Data Scientist vs. Data Analyst: 3 Things to Consider

Career Resources Data Analytics

Data analysts and data scientists are two of the hottest jobs in information technology (IT)—with impressive salaries to match. But while these two professions share some similarities, the individuals best suited for each vary. How do you determine which career path is right for you?

Your educational and professional background, your personal interests, and your desired trajectory all play a role selecting the most appropriate career. Here’s a look at the areas in which data scientists and data analysts are similar, how they differ, plus other factors to consider.

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Consider Your Background

While data analysts and data scientists are similar in many ways, their differences are rooted in their professional and educational backgrounds, says Martin Schedlbauer, associate clinical professor and director of Northeastern University’s information, data science and data analytics programs, including the Master of Science in Computer Science and Master of Science in Data Science.

Data analysts examine large data sets to identify trends, develop charts, and create visual presentations to help businesses make more strategic decisions. They have usually earned an undergraduate degree in a science, technology, engineering, or math (STEM) major, and sometimes have an advanced degree, as well as experience in math, science, programming, databases, modeling, and predictive analytics.

Data scientists, on the other hand, design and construct new processes for data modeling and production. In addition to performing and interpreting data studies and product experiments, these professionals are tasked with developing prototypes, algorithms, predictive models, and custom analysis.

Data scientists also use a variety of techniques to comb through data, including data mining and machine learning—key differentiators between the two roles. Because of this, an advanced degree, such as a master’s or PhD, is essential for professional advancement, according to Schedlbauer.

“Data scientists are quite different from data analysts; they’re much more technical and mathematical,” Schedlbauer says. “They’ll have more of a background in computer science, and most businesses want an advanced degree.”

Consider Your Interests

Are you excited by numbers and statistics, or do your passions extend into computer science and business?

Data analysts love numbers, statistics, and programming. As the gatekeepers for their organization’s data, they work almost exclusively in databases to uncover data points from complex and often disparate sources. Data analysts should also have a comprehensive understanding of the industry they work in, Schedlbauer says.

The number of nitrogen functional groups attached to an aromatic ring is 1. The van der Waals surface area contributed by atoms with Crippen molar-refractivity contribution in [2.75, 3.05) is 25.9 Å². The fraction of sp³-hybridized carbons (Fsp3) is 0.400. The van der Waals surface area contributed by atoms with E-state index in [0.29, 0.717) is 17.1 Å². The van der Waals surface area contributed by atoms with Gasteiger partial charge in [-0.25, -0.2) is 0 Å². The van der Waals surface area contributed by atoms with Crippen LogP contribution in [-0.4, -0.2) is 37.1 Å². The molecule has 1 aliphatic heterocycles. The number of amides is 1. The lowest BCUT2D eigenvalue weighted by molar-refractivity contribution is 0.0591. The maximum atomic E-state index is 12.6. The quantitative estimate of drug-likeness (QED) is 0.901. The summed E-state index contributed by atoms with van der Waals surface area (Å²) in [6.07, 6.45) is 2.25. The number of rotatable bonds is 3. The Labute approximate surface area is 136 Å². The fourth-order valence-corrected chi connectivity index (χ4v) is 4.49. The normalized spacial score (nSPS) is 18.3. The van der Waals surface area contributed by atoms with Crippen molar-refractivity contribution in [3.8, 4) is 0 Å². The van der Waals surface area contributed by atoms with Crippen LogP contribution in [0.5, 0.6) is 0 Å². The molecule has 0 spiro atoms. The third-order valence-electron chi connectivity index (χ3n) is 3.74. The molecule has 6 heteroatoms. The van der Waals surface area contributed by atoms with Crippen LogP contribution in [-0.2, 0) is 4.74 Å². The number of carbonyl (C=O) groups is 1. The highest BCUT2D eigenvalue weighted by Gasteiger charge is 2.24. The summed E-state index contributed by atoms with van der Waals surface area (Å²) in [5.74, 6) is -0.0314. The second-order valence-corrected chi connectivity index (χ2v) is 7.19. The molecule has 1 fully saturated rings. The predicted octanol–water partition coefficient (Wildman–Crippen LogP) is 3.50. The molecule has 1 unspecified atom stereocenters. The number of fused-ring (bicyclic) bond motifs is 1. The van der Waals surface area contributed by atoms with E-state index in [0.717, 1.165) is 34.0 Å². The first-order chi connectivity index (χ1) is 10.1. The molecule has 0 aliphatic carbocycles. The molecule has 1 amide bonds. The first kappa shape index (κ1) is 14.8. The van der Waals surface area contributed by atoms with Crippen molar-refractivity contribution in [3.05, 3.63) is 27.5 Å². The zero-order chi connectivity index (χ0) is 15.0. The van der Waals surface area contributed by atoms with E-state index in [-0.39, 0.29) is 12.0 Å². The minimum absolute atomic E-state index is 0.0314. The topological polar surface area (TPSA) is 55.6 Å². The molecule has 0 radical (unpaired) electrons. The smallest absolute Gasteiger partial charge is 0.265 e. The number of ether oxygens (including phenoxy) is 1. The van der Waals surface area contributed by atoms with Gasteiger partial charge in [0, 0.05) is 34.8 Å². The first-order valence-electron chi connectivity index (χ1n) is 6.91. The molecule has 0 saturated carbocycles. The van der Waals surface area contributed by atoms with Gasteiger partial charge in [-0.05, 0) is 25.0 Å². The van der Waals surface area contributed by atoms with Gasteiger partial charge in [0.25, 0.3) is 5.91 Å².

While the data scientist’s job requires them to have a blend of math, statistics, and computer science, they also need to be interested in, and knowledgeable of, the business world. Data scientists should have strong presentation and communication skills, according to Robert Half Technology (RHT). They’re tasked with gleaning risks, trends, and opportunities from the data, then relaying these findings in nontechnical ways to executives.

Consider Your Career Path

Data scientists and data analysts differ in the level of experience they bring to a role and, in turn, compensation.

Data analysts have an earning potential of between $77,500 and $118,750, according to RHT’s 2017 Salary Guide. Because these professionals work mainly in databases, they’re able to increase their seniority and salary by learning additional programming skills, such as R and Python.

According to PayScale, however, data analysts with more than 10 years of experience usually have maximized their earning potential and move on to other jobs. Two common career moves, after the acquisition of an advanced degree, include transitioning into a developer role or data scientist job, according to Blake Angove, director of technology services at IT recruiting firm LaSalle Network.

Data scientists—who have typically earned a graduate degree, boast an advanced skill set, and are often more experienced—are considered more senior than data analysts, according to Schedlbauer. As such, they’re compensated higher: Data scientists received the highest salary boost for IT professionals from 2016 to 2017 at 6.4 percent, landing them in the $116,000 to $163,500 salary range, according to RHT.

Qualified individuals for both careers are highly coveted, Schedlbauer adds, thanks to businesses’ strong need to make sense of, and capitalize on, its data.

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